This is of particular advantage for lighter armoured vehicles which do not suffer from the full reaction of the explosive producing rear and collateral effects, sometimes with dramatic effects on the vehicle's hull and occupants.
According to SNPE, numerous shaped charge attacks are defeated by this ARA ranging from small infantry shoulder-type rocket launchers, for example the RFAS RPG-7, anti-tank guided weapons and air-launched missiles. It is also insensitive to attack by napalm and flame throwers.
In addition, small arms projectiles up to 30 mm in calibre, artillery and mortar fragments have no effect on the cassettes.
In mid-1994, SNPE was awarded a significant contract from an undisclosed country for the supply of an ERA system for a heavy armoured vehicle, believed to be an upgraded M48 or M60 series MBT.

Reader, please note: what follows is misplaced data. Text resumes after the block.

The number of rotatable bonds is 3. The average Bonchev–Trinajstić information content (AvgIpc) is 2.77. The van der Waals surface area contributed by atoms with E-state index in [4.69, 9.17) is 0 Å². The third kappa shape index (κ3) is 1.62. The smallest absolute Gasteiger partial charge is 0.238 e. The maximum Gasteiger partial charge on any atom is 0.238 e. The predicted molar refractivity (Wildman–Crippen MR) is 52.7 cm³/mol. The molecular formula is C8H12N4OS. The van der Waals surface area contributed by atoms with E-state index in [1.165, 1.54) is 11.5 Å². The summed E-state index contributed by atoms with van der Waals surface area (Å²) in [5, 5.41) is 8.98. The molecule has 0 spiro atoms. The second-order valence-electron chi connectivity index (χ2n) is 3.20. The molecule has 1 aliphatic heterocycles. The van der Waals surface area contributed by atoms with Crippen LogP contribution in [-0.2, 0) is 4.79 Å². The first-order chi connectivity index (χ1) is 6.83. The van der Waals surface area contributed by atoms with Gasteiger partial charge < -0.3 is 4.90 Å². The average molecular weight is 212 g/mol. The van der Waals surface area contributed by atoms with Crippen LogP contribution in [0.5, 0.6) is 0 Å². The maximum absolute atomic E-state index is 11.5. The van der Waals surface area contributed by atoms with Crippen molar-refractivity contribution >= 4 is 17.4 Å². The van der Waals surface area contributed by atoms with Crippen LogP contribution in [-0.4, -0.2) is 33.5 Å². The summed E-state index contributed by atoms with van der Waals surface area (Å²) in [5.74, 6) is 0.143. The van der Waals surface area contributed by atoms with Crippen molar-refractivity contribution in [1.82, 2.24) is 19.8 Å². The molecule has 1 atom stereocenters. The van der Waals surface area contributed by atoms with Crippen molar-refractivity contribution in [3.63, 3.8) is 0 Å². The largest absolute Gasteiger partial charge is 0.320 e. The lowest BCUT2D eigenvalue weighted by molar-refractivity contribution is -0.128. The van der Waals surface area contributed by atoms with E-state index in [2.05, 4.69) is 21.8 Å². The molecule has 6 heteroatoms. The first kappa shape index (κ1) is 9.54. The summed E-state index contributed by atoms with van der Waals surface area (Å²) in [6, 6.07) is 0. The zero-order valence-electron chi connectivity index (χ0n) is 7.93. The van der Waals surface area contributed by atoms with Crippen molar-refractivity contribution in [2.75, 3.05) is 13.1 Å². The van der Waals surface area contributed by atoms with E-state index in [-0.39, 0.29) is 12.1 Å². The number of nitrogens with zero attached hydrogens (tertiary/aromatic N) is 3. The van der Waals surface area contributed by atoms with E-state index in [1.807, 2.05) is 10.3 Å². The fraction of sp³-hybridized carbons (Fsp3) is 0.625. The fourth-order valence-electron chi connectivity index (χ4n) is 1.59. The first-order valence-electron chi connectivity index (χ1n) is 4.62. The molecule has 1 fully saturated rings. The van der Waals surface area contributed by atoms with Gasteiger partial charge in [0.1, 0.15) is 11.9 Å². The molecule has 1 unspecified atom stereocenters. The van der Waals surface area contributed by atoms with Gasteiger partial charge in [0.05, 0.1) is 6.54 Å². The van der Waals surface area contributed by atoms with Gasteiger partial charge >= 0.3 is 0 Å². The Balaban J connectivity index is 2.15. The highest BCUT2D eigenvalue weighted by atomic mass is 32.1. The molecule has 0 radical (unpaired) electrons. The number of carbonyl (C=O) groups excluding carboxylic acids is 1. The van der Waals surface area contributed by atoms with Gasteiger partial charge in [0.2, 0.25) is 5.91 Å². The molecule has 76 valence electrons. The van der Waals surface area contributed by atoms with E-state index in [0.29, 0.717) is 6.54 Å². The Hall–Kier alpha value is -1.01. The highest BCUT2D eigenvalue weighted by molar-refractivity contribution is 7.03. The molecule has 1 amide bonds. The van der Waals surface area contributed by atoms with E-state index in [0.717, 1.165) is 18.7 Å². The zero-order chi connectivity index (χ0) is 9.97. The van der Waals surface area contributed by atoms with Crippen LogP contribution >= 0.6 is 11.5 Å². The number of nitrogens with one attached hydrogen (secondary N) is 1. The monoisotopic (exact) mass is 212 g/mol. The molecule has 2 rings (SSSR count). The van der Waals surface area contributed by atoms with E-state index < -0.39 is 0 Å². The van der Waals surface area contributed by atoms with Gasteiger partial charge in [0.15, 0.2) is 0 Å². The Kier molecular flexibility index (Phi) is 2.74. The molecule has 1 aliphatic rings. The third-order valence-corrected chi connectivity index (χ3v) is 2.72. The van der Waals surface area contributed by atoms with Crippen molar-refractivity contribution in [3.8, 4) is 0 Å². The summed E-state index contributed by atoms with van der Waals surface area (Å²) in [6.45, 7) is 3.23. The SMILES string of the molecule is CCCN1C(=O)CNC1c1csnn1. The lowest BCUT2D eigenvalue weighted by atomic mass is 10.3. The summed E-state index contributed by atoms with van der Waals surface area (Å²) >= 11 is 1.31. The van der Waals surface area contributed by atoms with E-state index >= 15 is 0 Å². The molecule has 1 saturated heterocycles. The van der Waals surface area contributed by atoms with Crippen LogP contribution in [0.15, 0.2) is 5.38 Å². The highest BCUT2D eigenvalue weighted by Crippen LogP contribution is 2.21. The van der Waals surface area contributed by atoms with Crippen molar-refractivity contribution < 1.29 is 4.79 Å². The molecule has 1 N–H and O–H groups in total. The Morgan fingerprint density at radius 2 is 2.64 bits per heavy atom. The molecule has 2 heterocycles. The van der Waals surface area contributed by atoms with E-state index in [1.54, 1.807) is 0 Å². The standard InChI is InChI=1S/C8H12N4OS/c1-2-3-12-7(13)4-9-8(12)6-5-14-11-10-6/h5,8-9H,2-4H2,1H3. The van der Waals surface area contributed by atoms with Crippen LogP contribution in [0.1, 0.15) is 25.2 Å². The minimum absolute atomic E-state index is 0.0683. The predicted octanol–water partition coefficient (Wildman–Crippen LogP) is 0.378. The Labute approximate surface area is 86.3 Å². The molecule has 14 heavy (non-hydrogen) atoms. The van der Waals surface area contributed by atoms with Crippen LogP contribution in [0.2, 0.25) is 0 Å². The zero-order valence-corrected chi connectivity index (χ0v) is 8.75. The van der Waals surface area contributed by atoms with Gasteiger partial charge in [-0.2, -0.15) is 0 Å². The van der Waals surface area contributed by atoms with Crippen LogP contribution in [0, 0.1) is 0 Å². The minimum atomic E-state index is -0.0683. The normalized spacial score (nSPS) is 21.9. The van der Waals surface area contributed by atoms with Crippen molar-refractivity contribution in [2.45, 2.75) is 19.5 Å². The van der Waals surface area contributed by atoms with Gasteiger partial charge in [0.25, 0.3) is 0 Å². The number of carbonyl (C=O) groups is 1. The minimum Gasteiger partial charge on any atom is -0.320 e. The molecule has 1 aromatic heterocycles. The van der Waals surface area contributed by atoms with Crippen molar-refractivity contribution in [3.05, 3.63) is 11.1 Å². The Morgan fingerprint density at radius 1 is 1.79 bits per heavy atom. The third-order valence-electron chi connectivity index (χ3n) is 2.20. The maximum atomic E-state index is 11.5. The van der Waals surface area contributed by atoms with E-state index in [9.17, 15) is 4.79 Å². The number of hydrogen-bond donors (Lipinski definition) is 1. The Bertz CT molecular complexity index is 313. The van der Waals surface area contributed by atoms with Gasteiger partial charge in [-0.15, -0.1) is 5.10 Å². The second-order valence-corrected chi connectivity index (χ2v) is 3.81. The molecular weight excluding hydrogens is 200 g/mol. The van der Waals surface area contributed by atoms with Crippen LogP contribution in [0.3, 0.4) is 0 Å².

For this family of vehicles, SNPE has developed two kits, one for the M113A1/M113A2 and one for the more recent M113A3. These kits provide the vehicle with protection from both Chemical Energy (CE) and Kinetic Energy (KE) attack.
These kits have a mounting system that is composed of steel frames bolted onto the hull of the vehicle. The explosive reactive armour cassettes are then attached to these frames using hinge pins and bolts. This allows the crew to install the armour package onto the vehicle without any special equipment.
Production. In service with undisclosed countries.